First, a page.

Opinion: I was caught in the middle of the abortion battle

While in Congress, I voted against funding Planned Parenthood and against banning abortion for 20 weeks. This pleased pro-choice advocates. But parts of my voting record also appealed to life advocates.

For example, I voted for the long-standing Hyde Amendment language contained in federal spending bills. This language prohibits federal funding of abortion, except in cases of rape, incest, and the life or health of the mother. And I voted in favor of a bill that would notify parents if their minor child attempts an abortion across state lines, unless a judge steps in to allow the minor to do so. To do.

My election record in many ways reflects the views of most Americans. Many people like me who identify as pro-choice believe that abortion should be legal in most cases, but with responsible restrictions. Conversely, many self-identified pro-life Americans believe that abortion should almost always be illegal, but with a few exceptions, such as rape, incest, and the life or health of the mother.

I vividly remember a House Appropriations Committee meeting where a Republican member intended to add Hyde funding language to the Homeland Security spending bill — but he wanted to omit the exception of rape and revise the exception of incest so that it only applies to minors.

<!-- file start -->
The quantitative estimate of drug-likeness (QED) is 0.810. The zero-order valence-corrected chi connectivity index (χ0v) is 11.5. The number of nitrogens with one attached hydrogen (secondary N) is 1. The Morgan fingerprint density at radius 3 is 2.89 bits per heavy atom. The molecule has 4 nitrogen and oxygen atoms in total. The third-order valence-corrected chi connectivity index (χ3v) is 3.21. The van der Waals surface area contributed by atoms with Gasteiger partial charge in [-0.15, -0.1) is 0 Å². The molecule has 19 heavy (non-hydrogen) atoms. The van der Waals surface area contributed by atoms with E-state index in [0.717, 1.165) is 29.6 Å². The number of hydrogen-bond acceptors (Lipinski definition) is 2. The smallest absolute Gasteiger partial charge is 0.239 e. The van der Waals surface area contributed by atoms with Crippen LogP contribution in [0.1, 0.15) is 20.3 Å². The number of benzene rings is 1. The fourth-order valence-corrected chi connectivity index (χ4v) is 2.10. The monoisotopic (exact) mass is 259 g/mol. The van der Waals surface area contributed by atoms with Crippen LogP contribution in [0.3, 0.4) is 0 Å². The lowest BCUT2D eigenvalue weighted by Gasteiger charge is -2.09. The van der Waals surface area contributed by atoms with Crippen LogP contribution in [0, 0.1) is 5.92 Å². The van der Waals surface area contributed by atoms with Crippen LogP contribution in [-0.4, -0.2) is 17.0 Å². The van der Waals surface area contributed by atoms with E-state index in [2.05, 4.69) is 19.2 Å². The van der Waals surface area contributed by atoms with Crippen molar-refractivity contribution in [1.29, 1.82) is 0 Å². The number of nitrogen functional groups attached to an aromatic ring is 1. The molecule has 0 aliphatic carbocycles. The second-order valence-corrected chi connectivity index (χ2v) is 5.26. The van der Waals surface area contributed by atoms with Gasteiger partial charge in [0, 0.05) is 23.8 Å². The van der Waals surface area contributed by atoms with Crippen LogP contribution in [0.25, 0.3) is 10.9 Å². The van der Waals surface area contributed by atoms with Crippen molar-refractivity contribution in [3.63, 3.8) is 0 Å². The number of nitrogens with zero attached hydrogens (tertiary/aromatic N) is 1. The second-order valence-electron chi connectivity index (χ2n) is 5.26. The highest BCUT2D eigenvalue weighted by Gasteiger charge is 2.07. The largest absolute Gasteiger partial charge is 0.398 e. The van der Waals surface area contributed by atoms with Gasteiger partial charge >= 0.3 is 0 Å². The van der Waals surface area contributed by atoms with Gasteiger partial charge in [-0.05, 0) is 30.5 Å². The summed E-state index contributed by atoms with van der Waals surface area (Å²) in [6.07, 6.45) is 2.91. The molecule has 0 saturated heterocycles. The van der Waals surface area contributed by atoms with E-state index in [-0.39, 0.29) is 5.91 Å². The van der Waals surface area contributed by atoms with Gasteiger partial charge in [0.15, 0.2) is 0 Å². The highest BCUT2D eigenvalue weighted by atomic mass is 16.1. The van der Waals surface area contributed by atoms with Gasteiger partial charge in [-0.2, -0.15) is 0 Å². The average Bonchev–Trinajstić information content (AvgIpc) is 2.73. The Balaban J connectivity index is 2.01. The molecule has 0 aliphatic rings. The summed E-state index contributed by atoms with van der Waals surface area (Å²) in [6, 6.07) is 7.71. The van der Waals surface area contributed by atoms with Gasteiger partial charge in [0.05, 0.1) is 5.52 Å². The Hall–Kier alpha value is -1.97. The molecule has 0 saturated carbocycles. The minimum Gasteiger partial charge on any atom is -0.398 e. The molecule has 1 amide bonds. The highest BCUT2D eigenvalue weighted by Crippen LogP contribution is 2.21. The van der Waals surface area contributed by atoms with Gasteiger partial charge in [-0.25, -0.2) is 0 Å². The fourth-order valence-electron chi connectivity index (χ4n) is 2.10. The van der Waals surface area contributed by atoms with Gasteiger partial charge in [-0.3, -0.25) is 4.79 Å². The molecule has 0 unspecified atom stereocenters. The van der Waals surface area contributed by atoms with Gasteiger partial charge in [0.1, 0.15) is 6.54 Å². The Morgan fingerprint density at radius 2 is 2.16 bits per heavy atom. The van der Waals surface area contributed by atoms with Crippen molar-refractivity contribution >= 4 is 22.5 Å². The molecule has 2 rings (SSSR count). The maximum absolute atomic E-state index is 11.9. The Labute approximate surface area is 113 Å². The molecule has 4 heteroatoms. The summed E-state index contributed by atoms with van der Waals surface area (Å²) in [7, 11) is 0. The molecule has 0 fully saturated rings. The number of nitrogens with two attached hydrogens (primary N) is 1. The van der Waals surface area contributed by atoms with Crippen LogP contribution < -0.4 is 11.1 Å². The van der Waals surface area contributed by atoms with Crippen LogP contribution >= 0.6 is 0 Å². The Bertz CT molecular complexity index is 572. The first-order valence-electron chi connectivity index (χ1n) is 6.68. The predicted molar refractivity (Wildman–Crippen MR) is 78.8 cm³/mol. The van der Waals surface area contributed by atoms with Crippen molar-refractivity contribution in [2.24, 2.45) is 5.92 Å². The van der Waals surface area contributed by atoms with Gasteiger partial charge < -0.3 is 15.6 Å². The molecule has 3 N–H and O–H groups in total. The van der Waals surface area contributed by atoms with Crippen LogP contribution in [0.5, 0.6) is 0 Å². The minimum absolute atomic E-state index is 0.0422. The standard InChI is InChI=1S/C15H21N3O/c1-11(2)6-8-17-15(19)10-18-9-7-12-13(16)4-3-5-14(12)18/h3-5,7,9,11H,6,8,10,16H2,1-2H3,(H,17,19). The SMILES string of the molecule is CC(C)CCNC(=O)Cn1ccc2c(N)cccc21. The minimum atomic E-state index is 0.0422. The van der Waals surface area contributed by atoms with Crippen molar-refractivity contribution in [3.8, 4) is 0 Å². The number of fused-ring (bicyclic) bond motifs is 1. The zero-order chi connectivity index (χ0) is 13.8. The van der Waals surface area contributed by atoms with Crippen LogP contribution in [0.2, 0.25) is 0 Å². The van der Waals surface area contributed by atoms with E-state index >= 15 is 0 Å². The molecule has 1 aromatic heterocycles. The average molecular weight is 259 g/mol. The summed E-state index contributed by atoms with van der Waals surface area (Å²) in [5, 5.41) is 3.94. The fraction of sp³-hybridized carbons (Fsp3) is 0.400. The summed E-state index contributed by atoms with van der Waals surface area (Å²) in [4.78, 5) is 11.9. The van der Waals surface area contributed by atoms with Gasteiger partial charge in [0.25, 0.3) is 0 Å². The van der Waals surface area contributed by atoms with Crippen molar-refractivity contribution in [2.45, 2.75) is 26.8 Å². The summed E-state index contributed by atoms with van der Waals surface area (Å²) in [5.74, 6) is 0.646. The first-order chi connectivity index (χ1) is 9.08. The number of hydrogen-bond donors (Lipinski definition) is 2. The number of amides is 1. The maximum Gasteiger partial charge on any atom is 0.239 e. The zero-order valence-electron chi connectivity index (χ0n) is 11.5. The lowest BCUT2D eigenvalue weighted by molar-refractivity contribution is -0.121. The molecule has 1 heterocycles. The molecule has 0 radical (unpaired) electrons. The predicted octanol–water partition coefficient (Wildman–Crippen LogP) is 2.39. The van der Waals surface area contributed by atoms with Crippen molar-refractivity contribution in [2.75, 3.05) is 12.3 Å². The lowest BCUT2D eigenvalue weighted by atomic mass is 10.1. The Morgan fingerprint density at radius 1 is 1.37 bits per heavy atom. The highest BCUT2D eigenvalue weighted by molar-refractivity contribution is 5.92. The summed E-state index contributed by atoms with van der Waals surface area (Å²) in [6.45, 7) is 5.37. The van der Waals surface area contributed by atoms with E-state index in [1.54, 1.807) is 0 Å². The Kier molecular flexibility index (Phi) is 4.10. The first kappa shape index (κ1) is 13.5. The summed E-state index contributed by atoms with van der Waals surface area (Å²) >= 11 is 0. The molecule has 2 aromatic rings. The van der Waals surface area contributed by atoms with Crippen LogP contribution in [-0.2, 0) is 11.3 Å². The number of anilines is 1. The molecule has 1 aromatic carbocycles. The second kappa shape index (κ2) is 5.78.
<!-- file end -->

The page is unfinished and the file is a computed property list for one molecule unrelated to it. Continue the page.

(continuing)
Naturally, the Democrats on the committee exploded in anger, and I agreed with their opposition to the proposed changes. But some Democrats went even further, opposing Hyde’s agreed-upon language for federal spending bills — language that had been law for more than 40 years.

I stood up and lectured members of both parties for trying to sort out what had been a difficult but mutually accepted status quo. I told everyone to stop the madness: Republicans should drop their planned revisions to the Hyde language, while Democrats should refrain from trying to scrap it altogether.

The issue of abortion does not lend itself well to compromise because neither side sees the other as legitimate. But Hyde’s original language, like it or not, was a kind of compromise. It was the price of peace. This allowed Congress to pass necessary federal spending bills, including many important laws completely unrelated to abortion.

The upcoming US Supreme Court decision on abortion could change everything, in law and in politics. A draft opinion leaked last week showed the High Court could be set to overturn Roe v. Wade and overturn five decades of precedent on abortion. Now, state and federal lawmakers who pursue abortion and reproductive health policy know that their actions would have real consequences, rather than just being legislative theater.